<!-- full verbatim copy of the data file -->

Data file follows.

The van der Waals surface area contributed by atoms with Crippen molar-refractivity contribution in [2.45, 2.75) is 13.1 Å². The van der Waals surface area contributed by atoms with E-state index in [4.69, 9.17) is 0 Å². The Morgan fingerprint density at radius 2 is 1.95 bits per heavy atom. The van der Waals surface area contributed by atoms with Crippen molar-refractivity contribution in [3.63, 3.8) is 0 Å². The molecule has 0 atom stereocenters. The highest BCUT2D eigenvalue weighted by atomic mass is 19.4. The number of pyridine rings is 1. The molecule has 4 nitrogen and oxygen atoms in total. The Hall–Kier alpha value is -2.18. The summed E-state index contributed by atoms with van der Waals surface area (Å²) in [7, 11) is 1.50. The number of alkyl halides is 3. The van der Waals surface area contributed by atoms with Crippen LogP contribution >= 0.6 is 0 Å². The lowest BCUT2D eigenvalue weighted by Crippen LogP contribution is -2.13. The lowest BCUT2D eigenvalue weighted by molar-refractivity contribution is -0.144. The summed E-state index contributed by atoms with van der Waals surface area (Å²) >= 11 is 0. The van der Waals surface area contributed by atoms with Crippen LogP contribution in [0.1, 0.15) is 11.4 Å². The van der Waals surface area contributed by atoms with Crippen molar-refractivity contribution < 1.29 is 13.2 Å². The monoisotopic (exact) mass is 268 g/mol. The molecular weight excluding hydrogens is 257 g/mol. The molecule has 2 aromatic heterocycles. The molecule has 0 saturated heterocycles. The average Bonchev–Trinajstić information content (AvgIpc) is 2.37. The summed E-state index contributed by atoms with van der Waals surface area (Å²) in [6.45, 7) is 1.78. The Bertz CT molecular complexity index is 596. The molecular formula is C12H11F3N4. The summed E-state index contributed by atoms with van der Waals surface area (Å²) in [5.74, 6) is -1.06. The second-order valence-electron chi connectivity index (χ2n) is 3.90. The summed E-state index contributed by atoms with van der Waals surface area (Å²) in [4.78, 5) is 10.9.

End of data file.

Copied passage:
The van der Waals surface area contributed by atoms with Crippen molar-refractivity contribution in [2.45, 2.75) is 13.1 Å². The van der Waals surface area contributed by atoms with E-state index in [4.69, 9.17) is 0 Å². The Morgan fingerprint density at radius 2 is 1.95 bits per heavy atom. The van der Waals surface area contributed by atoms with Crippen molar-refractivity contribution in [3.63, 3.8) is 0 Å². The molecule has 0 atom stereocenters. The highest BCUT2D eigenvalue weighted by atomic mass is 19.4. The number of pyridine rings is 1. The molecule has 4 nitrogen and oxygen atoms in total. The Hall–Kier alpha value is -2.18. The summed E-state index contributed by atoms with van der Waals surface area (Å²) in [7, 11) is 1.50. The number of alkyl halides is 3. The van der Waals surface area contributed by atoms with Crippen LogP contribution >= 0.6 is 0 Å². The lowest BCUT2D eigenvalue weighted by Crippen LogP contribution is -2.13. The lowest BCUT2D eigenvalue weighted by molar-refractivity contribution is -0.144. The summed E-state index contributed by atoms with van der Waals surface area (Å²) >= 11 is 0. The van der Waals surface area contributed by atoms with Crippen LogP contribution in [0.1, 0.15) is 11.4 Å². The van der Waals surface area contributed by atoms with Crippen molar-refractivity contribution < 1.29 is 13.2 Å². The monoisotopic (exact) mass is 268 g/mol. The molecular weight excluding hydrogens is 257 g/mol. The molecule has 2 aromatic heterocycles. The molecule has 0 saturated heterocycles. The average Bonchev–Trinajstić information content (AvgIpc) is 2.37. The summed E-state index contributed by atoms with van der Waals surface area (Å²) in [6.45, 7) is 1.78. The Bertz CT molecular complexity index is 596. The molecular formula is C12H11F3N4. The summed E-state index contributed by atoms with van der Waals surface area (Å²) in [5.74, 6) is -1.06. The second-order valence-electron chi connectivity index (χ2n) is 3.90. The summed E-state index contributed by atoms with van der Waals surface area (Å²) in [4.78, 5) is 10.9.